Photo editor focusing on France, Africa, Middle East and Asia Education: American University of Paris, BA in International Communications Olivier Laurent is a foreign photo editor at The Washington Post, working with the organization's network of 27 reporters based in 19 foreign locations to offer a comprehensive international report, with a special focus on Africa, Asia and the Middle-East. He also partners with the Post's social team on photo-driven initiatives and contributes to InSight, the Post’s photography section. In 2019, he was part of the climate team that won the Pulitzer Prize in Explanatory Reporting for the 2ºC: Beyond the Limit series, which "showed with scientific clarity the dire effects of extreme temperatures on the planet." In 2018, he coordinated the newspaper's visual coverage of the humanitarian crisis in Yemen, working with Lorenzo Tugnoli, a contract photographer with the Post. The photo essay won the 2019 Pulitzer Prize in Feature Photography as well as a World Press Photo. He joined the Post from TIME where he was the Editor of LightBox, the magazine’s photography website. LightBox provided a window into the process of how great photographs are made, and drew attention to inspiring projects and groundbreaking work by established masters and new pioneers. Previously, he was the Associate Editor for British Journal of Photography, the world’s longest running photography magazine established in 1854, and the Editor of FLTR, the first weekly magazine on smartphone photography. Born in France in 1980, he graduated from the American University of Paris in 2005 and immediately moved to London to pursue a career in journalism, starting in the financial sector on publications such as Dealing With Technology and Post Magazine, before joining British Journal of Photography in 2008. He is based in Washington, D.C. Foreign languages spoken: French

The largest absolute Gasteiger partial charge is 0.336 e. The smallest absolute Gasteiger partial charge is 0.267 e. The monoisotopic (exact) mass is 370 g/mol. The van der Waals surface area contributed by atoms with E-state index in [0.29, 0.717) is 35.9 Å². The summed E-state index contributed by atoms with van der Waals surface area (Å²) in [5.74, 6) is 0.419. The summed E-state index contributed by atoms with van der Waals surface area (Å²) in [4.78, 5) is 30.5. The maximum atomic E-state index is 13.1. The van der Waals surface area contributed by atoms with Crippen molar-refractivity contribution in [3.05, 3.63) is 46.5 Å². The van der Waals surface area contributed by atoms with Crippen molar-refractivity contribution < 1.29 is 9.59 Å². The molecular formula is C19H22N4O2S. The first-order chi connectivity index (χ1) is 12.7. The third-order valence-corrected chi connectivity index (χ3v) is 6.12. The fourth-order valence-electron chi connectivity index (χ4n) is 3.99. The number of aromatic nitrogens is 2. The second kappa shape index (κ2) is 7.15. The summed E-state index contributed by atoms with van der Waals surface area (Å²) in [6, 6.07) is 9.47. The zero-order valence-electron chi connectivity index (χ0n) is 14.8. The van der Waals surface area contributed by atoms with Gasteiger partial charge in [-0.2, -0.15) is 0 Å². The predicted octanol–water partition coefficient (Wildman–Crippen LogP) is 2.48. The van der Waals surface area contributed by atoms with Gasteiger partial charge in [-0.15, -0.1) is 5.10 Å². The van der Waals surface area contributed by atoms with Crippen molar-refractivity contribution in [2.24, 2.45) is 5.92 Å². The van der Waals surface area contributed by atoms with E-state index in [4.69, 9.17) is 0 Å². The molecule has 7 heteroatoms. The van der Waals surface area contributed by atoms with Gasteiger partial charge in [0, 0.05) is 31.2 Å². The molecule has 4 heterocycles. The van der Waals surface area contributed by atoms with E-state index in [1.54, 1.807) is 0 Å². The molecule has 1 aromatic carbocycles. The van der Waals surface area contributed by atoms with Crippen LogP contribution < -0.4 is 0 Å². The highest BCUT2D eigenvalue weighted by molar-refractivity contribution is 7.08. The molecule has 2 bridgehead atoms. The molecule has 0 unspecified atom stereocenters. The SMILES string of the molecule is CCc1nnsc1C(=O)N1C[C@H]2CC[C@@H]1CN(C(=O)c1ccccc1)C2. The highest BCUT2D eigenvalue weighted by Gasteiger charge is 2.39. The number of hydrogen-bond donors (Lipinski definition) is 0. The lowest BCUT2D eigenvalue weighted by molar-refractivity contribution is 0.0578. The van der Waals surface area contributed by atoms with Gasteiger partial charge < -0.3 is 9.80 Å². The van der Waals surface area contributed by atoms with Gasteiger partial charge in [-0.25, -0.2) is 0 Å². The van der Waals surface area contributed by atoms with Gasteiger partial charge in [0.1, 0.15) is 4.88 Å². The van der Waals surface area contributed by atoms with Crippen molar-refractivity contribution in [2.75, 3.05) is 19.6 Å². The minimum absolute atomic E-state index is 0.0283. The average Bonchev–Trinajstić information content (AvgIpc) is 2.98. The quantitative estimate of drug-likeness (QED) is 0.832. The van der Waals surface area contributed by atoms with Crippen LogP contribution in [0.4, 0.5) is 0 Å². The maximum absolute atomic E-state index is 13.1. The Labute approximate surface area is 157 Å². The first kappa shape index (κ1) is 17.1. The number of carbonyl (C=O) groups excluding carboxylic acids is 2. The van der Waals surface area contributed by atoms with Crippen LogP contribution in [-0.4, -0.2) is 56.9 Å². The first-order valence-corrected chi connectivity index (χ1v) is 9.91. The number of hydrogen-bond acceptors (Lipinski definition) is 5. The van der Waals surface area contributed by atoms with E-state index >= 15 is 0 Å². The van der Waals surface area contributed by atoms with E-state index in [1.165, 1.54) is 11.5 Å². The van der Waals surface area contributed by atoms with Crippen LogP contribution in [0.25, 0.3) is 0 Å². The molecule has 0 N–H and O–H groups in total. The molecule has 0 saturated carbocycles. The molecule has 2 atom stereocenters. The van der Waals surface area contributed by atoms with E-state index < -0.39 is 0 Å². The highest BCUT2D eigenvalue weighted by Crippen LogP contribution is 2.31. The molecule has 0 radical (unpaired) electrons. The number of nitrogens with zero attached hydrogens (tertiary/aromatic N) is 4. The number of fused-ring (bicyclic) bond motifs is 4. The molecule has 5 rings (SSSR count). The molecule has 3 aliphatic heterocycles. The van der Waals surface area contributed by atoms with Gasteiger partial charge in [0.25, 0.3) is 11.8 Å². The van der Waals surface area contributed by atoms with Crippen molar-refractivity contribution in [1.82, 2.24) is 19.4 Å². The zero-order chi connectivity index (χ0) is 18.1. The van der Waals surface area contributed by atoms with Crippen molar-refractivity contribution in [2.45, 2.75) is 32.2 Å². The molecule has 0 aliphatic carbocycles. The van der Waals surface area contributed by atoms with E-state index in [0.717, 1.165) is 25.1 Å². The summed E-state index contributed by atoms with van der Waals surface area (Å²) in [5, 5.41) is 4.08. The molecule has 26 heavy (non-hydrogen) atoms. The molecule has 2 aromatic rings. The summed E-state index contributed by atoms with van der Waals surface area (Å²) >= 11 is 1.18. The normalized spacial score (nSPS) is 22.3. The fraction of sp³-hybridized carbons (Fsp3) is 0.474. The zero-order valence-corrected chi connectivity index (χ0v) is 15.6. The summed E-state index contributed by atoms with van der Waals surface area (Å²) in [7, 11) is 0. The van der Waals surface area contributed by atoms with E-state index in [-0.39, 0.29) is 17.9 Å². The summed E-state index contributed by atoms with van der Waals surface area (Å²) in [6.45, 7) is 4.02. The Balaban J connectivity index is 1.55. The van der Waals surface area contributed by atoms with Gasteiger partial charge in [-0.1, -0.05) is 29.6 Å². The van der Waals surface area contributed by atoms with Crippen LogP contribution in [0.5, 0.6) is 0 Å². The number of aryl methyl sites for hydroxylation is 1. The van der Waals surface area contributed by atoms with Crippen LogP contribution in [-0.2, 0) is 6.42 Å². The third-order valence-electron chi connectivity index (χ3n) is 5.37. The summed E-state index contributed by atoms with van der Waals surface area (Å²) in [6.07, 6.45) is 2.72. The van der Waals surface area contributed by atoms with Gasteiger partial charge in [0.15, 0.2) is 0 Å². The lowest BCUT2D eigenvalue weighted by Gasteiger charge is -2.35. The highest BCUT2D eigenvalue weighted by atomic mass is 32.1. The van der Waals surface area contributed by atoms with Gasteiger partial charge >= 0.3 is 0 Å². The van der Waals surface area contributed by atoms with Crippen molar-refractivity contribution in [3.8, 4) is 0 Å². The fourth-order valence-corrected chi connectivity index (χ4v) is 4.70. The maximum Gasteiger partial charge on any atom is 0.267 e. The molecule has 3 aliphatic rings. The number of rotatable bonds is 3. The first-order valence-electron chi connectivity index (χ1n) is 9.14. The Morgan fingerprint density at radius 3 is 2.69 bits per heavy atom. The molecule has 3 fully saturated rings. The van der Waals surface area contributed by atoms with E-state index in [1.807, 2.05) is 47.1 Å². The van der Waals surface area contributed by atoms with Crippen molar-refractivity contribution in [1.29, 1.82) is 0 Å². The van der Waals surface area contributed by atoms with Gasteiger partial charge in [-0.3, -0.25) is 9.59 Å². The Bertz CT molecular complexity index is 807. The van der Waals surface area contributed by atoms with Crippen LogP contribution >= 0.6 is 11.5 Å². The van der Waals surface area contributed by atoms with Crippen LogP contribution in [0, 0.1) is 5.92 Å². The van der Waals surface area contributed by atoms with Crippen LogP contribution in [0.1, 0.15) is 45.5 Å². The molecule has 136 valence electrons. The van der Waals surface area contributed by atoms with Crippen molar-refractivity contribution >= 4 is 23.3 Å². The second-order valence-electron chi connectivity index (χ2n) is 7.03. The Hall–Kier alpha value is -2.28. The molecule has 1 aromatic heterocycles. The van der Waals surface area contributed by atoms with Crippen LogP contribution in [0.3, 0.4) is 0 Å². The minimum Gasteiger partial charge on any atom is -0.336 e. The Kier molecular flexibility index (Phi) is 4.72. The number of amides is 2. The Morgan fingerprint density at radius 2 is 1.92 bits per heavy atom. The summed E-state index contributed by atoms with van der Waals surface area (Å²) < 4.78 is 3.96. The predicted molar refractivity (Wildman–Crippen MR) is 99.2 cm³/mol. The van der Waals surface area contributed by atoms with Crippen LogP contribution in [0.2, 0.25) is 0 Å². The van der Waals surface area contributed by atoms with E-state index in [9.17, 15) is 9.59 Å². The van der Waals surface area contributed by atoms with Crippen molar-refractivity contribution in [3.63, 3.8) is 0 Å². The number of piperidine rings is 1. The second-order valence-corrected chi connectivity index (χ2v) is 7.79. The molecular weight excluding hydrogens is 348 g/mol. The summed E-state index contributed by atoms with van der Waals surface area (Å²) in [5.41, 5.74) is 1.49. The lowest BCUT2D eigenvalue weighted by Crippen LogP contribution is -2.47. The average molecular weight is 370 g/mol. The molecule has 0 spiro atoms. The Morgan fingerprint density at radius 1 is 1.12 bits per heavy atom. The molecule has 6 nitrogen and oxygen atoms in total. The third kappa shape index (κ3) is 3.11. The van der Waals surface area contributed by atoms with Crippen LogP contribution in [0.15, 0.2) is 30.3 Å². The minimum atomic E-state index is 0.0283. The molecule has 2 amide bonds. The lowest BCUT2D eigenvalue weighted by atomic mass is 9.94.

The president’s vow came as protesters in Washington and other cities like New York, St. Louis and Chicago intensified their demonstrations, leading to more incidents of violence and destruction between police and the public.
Across many parts of the vast territory it once controlled, the Islamic State is scrambling to reassert its presence. The coming months could determine whether it is fatally crippled or poised for a comeback.
A strike by union workers protesting President Emmanuel Macron’s proposed changes to the country’s retirement system crippled transportation across the country and forced the shuttering of some of Paris’s most popular tourist sites.